Last Tuesday Finance Minister Bill English declared himself pretty relaxed about the potential sale of one of New Zealand largest, most valuable farms to Shanghai Pengxin.
Now it seems his quietude about the Lochinver Station issue is at least partly down to his belief the Chinese company is unlikely to hack it in NZ in the long-haul.
On Friday Mr English told a gathering in Hamilton his personal view is that corporate farming entities, whether local or overseas-owned, don’t tend to survive in the long term.
That’s because of the “low return on assets” that farming delivers – just 1-2%, not including capital gains.
"Prices peak,” he said. “When they start falling, the syndicates and the shareholders want to sell out. And if I was them I would, too, because if you don't live it and love it, you'll end up asset-rich and cash-poor.”
Ticking off New Zealand Dairy Farms, Tasman and the Hubbard and Solid Energy “empires” as examples of corporates bailing out of the sector when the going’s got tough, Mr English said of Pengxin, "These guys, as much as they might not be saying it, they'll come and go. The owner-operator works. The Waikato's testament to it."
Federated Farmers national president William Rolleston agreed with Mr English – up to a point.
"You don't see many corporates holding farms on an intergenerational scale,” he said. “But you can't be completely complacent about it."
And although he didn’t want to get into a debate with Mr English, his shareholding minister, Landcorp CEO Steve Carden said he backed the long-term prospects for corporate farming.
"We've been around for 27 years,” Mr Carden said, “and we've only ever lost money in one of those years."
Shanghai Pengxin’s application to purchase the 13,800 hectare Lochinver property near Taupo is currently being considered by the Overseas Investment Office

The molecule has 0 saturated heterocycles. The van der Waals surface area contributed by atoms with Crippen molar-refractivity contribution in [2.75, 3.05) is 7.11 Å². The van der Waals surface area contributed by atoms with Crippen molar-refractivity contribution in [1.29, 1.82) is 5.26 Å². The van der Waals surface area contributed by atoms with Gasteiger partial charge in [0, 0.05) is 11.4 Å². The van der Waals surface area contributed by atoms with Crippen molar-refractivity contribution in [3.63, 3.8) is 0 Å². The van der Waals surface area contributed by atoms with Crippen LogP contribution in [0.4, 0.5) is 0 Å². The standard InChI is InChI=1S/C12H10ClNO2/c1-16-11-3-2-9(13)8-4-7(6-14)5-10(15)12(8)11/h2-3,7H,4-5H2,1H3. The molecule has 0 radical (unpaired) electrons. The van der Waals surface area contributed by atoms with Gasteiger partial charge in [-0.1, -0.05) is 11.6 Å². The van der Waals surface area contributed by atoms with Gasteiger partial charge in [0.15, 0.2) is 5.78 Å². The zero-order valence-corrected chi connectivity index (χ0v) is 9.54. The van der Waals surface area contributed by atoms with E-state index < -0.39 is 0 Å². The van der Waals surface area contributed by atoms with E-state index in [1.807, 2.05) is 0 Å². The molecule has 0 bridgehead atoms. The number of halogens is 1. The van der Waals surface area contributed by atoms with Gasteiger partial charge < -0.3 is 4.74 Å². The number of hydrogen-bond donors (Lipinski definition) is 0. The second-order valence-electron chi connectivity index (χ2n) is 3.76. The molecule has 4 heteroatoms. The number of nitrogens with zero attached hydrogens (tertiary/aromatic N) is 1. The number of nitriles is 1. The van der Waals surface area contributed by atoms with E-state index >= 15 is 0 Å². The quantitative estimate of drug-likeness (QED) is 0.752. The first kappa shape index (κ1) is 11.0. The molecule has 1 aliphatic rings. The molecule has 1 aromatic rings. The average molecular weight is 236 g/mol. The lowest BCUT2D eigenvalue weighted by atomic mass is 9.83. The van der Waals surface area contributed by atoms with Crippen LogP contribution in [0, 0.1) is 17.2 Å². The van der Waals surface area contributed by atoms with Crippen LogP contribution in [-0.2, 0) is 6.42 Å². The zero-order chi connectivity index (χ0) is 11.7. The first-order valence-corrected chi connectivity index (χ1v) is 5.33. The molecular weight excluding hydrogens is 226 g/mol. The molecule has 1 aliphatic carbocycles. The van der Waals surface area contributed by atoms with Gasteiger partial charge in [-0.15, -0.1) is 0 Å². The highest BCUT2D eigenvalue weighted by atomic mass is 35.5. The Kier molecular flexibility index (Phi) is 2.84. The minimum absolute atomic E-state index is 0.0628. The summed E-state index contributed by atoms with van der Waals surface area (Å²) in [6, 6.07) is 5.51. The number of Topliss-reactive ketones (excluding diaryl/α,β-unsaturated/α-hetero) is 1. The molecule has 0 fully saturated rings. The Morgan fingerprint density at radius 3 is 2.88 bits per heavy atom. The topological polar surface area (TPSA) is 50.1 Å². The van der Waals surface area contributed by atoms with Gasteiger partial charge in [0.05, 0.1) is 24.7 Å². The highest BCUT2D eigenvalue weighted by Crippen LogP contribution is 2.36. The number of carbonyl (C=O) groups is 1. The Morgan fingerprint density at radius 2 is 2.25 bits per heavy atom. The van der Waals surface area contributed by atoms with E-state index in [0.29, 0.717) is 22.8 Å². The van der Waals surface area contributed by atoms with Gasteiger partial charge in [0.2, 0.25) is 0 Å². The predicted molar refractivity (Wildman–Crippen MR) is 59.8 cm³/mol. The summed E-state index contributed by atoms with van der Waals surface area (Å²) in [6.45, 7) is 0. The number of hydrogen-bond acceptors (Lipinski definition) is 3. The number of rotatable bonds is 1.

Since it was revealed by Conservative Party leader Colin Craig at a Grey Power meeting a week-and-half ago, the sale of NZ farms to overseas interests has become an election issue, with Labour, the Greens, New Zealand First and the Conservative Party lining up to oppose such sales.
NZ First’s Winston Peters has adopted the strongest stance, saying he’d make blocking the sale a bottom line for supporting the next government and vowing to buy back strategically important farms sold to foreigners.
In 2012 the government controversially approved the sale of the 16 central North Island Crafar farms, which total almost 8000ha, to Shanghai Pengxin.
And earlier this year the Chinese company took a 75% stake in the 4500 hectare Synlait Farms in Canterbury, a deal that included 12ha of conservation property.
Prime Minister John Key has warned other parties about the danger of trying to make political hay from the issue by rushing to judgement about the Lochinver Station sale.
"The government would almost certainly be open to legal action if they pre-judge the decision made by the Overseas Investment Office without knowing the facts," Mr Key said.